In this time of unprecedented speed, life often seemed to be spinning out of control. As Blom writes: "Velocity can be frightening as well as deeply exhilarating, and it is this fear and rejection of change that echoes." He also quotes the French novelist Pierre Loti's 1917 essay Some Aspects of the World's Vertigo: "Stability no longer exists and we are condemned...to careen around in that dark void...we have no point of reference which would not be caught up in the vertigo of movement, and this frightening speed can only ever be evaluated relative to other moving things, to other poor little things…which are also falling." Freud suggested that beneath the veneer of "normal human functioning", all was repressed psychic turmoil and sexual desire; to many, that veneer seemed to be eroding. Newspapers brought vivid reports of horrible crimes that seemed to threaten civilisation to public attention. Thousands sought treatment for "exhausted nerves", which became widely known as "neurasthenia".
Feminists seemed to many males and most political leaders to threaten stability. Some threw rocks through store fronts on London's elegant Oxford Street. In 1913, Emily Wilding Davison ran onto a racetrack to stop King George's horse; she was struck and killed. Perhaps it was no coincidence that at a time of vocal feminist challenges and a number of homosexual cause-célèbres, notably the trial of Oscar Wilde in Britain and mean-spirited scandals in German court circles, rates of male duelling - handy as an assertion of virility - reached new heights in many European countries. In France, many obsessed about the country's low birth-rate: when the time came to retake Alsace-Lorraine, would there be enough soldiers?
Those paying attention to the international scene (often, again, with help from the mass press) had even more to worry about. The "entangling alliances" given so much credit for the outbreak of war were basically set with the 1904 Entente Cordiale between Britain and its old enemy France. In Britain, Queen Victoria, who represented the stability long associated with Pax Brittannica, died in 1901 after a dignified reign of more than 60 years. Her son, Edward VII, was another sort of monarch altogether: a rotund, hard-partying lady's man. The presence of "Edward the Caresser" on the throne was hardly reassuring, particularly as the European climate became increasingly tense. In the Austrio-Hungarian Empire, Franz-Josef had been on the throne almost as long as Victoria, but new demands from his constituents (15 nationalities in all) were bringing unprecedented instability. The German Emperor William II was an irresponsible sabre-rattler with a notoriously short attention span (dubbed "William the Sudden" behind his back). Across the continent, militarism became more rampant than ever. Middle-class Germans applauded each time the Kaiser broke a bottle of bubbly over a new ship of war.
Blom's suggestion that the outbreak of war was intertwined with the mood of the era is particularly compelling when he documents the rise of eugenic thinking. "The spectre of decadence, weakness and unmanliness rose everywhere," he writes, "and behind it loomed a machine-power dystopia, in which the masses of the weak and unfit were lulled into artificial sleep by mass entertainments and industrial levelling of all distinctions, all merits and all values. Eugenics appeared to offer a solution to these fears." The British scientist Francis Galton, nephew to Charles Darwin, concluded that the most prominent, superior British families of the finest stock had to be protected from being overrun by the "inferior" classes, and that racial selection could create a race of supermen. As for the rest of us, our reproduction should be limited. Virginia Woolf went even further, writing in her diary of "the long line of imbeciles" she had encountered, one "a miserable ineffective shuffling idiotic creature...[with] an imbecile grin...They should certainly be killed." In 1910, Winston Churchill proposed that 100,000 British subjects of modest means be sterilised.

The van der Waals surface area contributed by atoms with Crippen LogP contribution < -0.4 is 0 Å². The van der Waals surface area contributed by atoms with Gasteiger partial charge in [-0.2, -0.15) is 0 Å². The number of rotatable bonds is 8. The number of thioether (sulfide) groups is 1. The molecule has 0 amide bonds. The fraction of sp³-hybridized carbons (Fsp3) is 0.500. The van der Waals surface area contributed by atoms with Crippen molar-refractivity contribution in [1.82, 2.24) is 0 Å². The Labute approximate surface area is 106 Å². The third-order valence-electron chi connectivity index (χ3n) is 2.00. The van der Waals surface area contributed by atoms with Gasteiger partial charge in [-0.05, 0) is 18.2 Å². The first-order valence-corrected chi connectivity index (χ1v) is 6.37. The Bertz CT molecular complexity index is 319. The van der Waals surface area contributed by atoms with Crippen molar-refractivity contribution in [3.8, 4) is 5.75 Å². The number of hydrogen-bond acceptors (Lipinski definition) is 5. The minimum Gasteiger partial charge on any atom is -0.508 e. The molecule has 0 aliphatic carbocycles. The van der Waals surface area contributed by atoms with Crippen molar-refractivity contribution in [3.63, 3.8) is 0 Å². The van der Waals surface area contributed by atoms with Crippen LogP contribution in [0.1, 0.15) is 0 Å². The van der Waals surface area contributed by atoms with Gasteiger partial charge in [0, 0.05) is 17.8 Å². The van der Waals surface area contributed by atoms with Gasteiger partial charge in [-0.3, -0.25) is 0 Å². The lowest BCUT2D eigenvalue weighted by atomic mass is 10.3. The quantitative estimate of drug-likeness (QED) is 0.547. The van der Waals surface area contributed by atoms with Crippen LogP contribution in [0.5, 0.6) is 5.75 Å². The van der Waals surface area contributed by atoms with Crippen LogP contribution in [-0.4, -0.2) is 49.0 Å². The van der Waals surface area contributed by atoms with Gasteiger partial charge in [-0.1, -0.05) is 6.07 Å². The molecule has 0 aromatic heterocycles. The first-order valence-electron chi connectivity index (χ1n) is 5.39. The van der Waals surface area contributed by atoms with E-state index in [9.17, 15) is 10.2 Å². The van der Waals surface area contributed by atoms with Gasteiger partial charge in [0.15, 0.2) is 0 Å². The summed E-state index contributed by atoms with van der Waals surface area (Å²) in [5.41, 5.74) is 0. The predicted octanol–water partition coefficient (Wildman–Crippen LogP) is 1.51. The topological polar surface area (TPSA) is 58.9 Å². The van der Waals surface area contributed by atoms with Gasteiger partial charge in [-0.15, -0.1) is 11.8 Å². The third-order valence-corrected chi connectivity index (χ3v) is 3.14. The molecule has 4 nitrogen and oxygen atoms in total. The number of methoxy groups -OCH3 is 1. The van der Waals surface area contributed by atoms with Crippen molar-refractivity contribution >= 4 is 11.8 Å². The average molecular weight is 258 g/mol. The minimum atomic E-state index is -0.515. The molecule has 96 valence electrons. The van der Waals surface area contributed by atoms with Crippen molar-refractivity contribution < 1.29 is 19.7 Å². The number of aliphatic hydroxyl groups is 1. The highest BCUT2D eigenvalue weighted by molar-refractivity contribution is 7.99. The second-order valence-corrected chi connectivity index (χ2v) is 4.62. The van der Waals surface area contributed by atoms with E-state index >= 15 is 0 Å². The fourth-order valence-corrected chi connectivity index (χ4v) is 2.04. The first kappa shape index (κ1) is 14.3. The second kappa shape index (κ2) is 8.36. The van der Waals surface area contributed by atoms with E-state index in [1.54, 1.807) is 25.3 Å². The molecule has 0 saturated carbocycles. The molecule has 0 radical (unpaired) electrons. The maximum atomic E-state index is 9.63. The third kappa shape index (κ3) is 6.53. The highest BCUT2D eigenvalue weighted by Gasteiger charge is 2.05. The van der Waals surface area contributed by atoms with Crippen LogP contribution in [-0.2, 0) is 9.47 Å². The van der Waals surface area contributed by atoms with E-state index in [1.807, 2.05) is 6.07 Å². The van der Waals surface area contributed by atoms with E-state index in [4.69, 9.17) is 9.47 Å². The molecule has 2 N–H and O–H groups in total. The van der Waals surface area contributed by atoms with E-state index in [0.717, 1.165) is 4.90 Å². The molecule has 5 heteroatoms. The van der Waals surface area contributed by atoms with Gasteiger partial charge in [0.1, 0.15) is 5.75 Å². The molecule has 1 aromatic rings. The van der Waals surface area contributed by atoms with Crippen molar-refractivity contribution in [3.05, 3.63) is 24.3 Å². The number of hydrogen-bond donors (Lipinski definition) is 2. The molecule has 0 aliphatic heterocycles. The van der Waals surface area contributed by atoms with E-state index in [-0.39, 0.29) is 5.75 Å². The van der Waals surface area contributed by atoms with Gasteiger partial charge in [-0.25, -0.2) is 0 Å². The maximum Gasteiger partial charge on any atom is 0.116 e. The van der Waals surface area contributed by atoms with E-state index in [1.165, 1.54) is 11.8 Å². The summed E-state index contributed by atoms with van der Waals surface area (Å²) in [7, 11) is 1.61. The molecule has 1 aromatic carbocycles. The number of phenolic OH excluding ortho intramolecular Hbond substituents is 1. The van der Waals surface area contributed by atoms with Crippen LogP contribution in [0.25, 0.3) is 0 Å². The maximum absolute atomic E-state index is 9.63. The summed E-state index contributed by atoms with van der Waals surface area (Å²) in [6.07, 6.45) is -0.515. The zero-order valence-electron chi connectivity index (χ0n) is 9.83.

People from far away were treated far worse. King Leopold I of Belgium held the region now known as the Congo as his personal colony until his country's parliament confiscated it, if not in the name of humanity, at least to end the murderous atrocities of forced rubber extraction. British imperialists roaring about their white man's burden were little better. Blom argues that imperial doings seemed far from the lives of ordinary Europeans, but he underestimates the impact of imperialism in the imagination: the potential thrill of seeing distant places painted in a colour representing one's own country, for example. Even if Blom is correct that William II's subjects, for example, were not actively conscious of their country's expanding empire, it is indubitable that imperial rivalries helped fuel the arms race that helped lead Europe to war.
Thus lots of bad stuff was out there before the Great War, including aggressive nationalism, anti-Semitism, the urge to eliminate undesirables, and the means and will to war. Many Europeans were in varying ways aware of this - and frightened by it. "Madness...had come closer, grown more real." The outbreak of war - which many Europeans had expected since at least 1905 - was a catalyst, not a creator. Blom's fine synthesis makes this clear to readers.
In some ways, as Blom points out but does not develop, we might well be living in a similar period of overlapping, anxiety-provoking uncertainties. Many of the old signposts, most prominently the Cold War balance of power, are gone. "Some of the openness and uncertainty of the Vertigo Years have reappeared, and today it is much more difficult to say what the future will bring for our societies." Perhaps it is fruitless to ask, but perhaps we cannot help it: countdown to what?
John Merriman is the author of Dynamite Club: How a Bombing in Fin-de-Siècle Paris Ignited the Age of Modern Terror. The third edition of his History of Modern Europe will be published in 2010.